When you hear the two words, “student loan,” do you have an emotional reaction?
Is it panic about how difficult it is to make your huge payment each month? Is it anger about your inability to refinance a loan with a high rate that feels predatory? Is it a sense of hopelessness about ever being able to pay off your loans, even if you have a good job?
If you are struggling with the burden of student loans, you are not alone — there are literally millions of others in the same situation right now. You may have questions about whether bankruptcy can help bring relief.
The good news and bad news
The bad news is that bankruptcy probably can’t help discharge your student loans. Unless you are elderly, disabled or in another situation that would prevent lenders from being able to collect from you in the long term, your creditors can usually keep you on the hook for what you owe. Maybe the law will change in this regard, but don’t count on it.
The good news is that if you have other significant debts, bankruptcy may be an effective vehicle through which your student loans may prove to be manageable — and by which your financial situation could improve dramatically. Many people wouldn’t struggle with their student loans if they weren’t under stress from large unsecured debts (from things like credit card balances, medical bills and personal loans) and secured debts (like huge car loans and big mortgages they can’t afford any more).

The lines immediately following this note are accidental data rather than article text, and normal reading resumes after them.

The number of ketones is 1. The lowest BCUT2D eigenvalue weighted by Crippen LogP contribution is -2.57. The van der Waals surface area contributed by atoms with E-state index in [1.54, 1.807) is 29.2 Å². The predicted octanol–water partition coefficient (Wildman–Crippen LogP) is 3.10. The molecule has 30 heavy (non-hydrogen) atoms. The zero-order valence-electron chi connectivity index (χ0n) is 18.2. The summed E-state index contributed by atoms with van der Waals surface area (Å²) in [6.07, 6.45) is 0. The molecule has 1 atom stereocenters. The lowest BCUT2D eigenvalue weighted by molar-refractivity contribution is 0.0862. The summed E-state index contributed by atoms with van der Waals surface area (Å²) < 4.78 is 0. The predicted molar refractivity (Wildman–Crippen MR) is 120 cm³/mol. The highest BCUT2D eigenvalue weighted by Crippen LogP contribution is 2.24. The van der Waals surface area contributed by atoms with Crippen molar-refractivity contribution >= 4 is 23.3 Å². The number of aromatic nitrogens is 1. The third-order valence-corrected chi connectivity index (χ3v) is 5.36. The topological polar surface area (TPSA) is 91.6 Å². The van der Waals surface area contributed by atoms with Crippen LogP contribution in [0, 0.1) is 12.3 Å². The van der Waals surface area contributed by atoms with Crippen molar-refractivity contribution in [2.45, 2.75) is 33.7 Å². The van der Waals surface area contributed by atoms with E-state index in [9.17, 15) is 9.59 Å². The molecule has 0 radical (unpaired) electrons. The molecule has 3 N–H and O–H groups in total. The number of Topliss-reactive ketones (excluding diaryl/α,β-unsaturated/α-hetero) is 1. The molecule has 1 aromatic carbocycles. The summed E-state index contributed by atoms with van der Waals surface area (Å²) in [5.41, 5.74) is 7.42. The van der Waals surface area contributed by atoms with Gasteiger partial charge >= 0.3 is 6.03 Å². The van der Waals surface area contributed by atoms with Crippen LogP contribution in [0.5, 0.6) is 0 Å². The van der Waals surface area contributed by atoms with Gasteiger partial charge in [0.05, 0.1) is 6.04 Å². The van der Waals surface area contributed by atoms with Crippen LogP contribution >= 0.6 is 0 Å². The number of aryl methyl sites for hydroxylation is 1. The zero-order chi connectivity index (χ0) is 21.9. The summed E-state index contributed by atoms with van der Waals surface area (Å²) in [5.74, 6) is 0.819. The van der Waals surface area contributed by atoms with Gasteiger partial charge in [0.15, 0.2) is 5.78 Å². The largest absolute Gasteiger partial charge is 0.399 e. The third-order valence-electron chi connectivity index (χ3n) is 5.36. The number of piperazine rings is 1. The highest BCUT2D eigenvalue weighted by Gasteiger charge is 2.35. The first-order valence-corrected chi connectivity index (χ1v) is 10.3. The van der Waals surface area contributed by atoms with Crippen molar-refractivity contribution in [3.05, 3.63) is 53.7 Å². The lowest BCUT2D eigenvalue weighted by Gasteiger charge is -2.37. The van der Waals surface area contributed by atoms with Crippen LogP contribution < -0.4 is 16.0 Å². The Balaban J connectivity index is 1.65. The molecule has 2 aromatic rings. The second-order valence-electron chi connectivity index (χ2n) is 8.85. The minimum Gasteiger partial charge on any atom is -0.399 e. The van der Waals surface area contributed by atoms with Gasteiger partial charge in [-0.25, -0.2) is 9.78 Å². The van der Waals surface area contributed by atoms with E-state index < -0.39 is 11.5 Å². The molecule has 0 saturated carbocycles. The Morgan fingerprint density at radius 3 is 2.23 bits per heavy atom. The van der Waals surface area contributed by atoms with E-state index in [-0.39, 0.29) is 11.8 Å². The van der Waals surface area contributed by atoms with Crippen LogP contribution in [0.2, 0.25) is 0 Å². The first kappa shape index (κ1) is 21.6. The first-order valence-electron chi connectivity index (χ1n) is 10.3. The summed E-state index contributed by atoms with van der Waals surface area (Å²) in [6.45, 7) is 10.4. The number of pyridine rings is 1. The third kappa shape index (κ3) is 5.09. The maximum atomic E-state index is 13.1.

What you can do to find a solution now
Owing money can be excruciatingly painful for you and your family. Many people find themselves in debt after a divorce, a job loss, an illness, a family situation or another major setback. Plus, countless Americans of all ages attended undergraduate, graduate, professional or vocational schools that turned out to be unbelievably expensive. Student loan debt is a real problem, and everyone’s combination of debts is different.
If you can’t get out from under your debt despite your best efforts, it is important to find a solution, which could include a strategic bankruptcy filing. An experienced bankruptcy attorney can sit down with you, evaluate your debts (including your school loans) and help you understand what options you have. In most cases, the consultation is free.